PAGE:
Study site: La Pintada is located in the Southwest of the department of Antioquia, Colombia, at 5º44’ N - 75º36’ W at an aver- age altitude of 600masl. Annual average temperature  is  27°C,  relative  humidity  is  76% and average annual precipitation is 1 000mm, the latter having a bimodal distribution characterized by two wet periods (April-May and September-November) and two with less precipitation (December-March and June-August). The municipality has an area of 55km2  with a population of 10 450 inhabitants and an urban area  of  6.5km2    (Velásquez  et  al.  2006).  All sampling areas belong to Tropical Dry  Forest (T-df) (Holdridge 1967).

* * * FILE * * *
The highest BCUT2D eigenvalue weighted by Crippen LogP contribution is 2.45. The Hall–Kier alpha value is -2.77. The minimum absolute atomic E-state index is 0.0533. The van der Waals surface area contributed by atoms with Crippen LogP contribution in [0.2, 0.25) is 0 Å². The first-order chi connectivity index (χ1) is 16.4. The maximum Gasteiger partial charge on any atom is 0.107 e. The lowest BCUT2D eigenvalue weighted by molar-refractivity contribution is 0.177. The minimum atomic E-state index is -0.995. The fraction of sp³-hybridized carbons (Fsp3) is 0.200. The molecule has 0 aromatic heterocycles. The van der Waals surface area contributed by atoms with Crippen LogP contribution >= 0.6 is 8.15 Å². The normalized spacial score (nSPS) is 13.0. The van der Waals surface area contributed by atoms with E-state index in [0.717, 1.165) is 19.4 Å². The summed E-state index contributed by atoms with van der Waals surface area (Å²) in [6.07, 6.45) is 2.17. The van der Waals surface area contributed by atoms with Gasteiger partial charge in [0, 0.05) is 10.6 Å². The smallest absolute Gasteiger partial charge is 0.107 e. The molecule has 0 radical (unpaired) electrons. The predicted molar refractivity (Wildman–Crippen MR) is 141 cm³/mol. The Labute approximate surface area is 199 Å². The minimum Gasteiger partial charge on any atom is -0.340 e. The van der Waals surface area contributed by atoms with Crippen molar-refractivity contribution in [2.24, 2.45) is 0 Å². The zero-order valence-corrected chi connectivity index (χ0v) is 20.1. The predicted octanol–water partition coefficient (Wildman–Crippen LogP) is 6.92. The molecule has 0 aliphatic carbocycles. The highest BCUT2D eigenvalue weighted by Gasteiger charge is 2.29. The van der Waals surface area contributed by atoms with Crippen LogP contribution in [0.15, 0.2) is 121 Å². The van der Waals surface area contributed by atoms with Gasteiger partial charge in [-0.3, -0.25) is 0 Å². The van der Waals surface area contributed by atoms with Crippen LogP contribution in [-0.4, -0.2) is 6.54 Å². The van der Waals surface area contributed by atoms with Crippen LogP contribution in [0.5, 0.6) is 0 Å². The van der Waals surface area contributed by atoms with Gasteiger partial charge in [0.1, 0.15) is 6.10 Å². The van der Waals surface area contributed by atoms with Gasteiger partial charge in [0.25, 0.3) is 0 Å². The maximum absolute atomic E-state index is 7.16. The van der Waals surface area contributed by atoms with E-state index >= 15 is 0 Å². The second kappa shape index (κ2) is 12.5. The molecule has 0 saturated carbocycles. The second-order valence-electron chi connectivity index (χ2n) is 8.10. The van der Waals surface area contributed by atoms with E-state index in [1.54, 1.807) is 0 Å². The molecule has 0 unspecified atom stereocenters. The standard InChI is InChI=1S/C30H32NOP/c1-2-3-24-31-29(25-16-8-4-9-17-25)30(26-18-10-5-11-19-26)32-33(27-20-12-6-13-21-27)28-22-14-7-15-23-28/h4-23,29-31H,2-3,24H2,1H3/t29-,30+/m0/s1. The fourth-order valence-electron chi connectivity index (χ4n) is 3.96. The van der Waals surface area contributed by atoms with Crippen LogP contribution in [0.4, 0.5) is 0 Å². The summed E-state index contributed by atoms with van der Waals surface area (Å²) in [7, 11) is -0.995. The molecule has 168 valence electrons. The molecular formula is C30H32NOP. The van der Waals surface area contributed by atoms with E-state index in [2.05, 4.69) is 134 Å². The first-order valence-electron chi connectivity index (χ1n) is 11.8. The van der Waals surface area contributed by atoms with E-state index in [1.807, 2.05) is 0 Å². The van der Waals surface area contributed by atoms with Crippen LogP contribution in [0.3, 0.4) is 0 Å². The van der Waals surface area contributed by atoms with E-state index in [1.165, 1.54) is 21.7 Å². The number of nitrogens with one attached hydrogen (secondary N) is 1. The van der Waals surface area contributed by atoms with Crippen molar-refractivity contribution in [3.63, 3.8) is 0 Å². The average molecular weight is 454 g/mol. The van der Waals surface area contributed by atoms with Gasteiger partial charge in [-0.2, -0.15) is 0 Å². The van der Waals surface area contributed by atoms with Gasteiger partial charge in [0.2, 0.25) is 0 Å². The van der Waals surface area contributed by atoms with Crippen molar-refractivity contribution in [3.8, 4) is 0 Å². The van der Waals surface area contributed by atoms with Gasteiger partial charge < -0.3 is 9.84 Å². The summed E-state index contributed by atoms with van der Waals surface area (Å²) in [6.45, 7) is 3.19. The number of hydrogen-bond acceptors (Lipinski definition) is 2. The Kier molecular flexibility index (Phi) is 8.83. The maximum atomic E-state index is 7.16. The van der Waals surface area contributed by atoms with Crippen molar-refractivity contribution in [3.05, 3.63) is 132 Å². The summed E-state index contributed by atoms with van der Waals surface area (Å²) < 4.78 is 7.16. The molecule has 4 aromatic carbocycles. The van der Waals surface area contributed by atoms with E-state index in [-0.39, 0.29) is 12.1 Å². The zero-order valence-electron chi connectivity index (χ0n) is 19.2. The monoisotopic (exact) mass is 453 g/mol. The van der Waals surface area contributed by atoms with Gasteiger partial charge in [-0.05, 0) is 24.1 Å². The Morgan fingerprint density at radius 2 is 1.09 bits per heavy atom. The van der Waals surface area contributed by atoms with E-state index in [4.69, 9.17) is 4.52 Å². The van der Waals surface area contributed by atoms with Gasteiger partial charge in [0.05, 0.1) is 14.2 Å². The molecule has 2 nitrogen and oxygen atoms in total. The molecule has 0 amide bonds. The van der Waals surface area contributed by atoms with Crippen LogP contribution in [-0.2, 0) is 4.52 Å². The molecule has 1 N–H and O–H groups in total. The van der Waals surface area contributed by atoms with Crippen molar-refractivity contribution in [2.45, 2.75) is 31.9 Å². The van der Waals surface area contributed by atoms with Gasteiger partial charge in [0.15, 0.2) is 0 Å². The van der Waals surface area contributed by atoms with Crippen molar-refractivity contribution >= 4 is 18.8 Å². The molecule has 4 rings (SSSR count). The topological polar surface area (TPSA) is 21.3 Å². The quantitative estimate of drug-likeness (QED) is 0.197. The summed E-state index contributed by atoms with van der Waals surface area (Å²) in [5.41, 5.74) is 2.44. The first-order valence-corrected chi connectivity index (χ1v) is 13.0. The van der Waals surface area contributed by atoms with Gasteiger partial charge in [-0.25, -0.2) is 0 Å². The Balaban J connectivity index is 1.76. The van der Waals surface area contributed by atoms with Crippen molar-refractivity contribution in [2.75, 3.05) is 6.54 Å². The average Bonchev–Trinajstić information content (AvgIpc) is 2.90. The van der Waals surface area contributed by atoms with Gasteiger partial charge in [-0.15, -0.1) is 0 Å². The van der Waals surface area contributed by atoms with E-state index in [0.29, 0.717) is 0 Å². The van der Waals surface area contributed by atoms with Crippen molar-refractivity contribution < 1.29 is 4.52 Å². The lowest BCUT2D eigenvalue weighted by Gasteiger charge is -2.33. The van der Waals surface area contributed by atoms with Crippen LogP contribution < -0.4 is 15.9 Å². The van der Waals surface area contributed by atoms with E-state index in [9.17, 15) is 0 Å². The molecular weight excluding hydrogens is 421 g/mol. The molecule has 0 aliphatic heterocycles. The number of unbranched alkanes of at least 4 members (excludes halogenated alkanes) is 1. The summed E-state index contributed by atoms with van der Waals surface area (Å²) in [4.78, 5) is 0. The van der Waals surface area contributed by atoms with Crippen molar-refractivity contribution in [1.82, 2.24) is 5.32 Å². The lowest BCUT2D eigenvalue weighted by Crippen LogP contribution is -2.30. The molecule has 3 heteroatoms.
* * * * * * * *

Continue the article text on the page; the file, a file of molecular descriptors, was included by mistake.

Sampling: The study was simultaneously done in three areas with different ecological characteristics: 1. Urban area: located in the village (5º44’48” N - 75º36’34” W) at an altitude of 610masl. There are drinkable water, sewer- age  system  and  periodical  waste  collection. 2. Rural area: grasslands located 5km away from the urban area (5º43’25” N - 75º37’26” W) at an altitude of 770masl. Drinkable water is collected from a spring, it also has a septic tank and waste is burned. The site provides ecotourism services with approximately 150 visitors each month and holds four permanent residents, beef cattle and horses. 3. Forest area: it is characterized by low human intervention, located in Farallón de la Paz (5º43’24” N - 75º37’15” W) 5.5km away from the urban area and at an altitude of 850masl.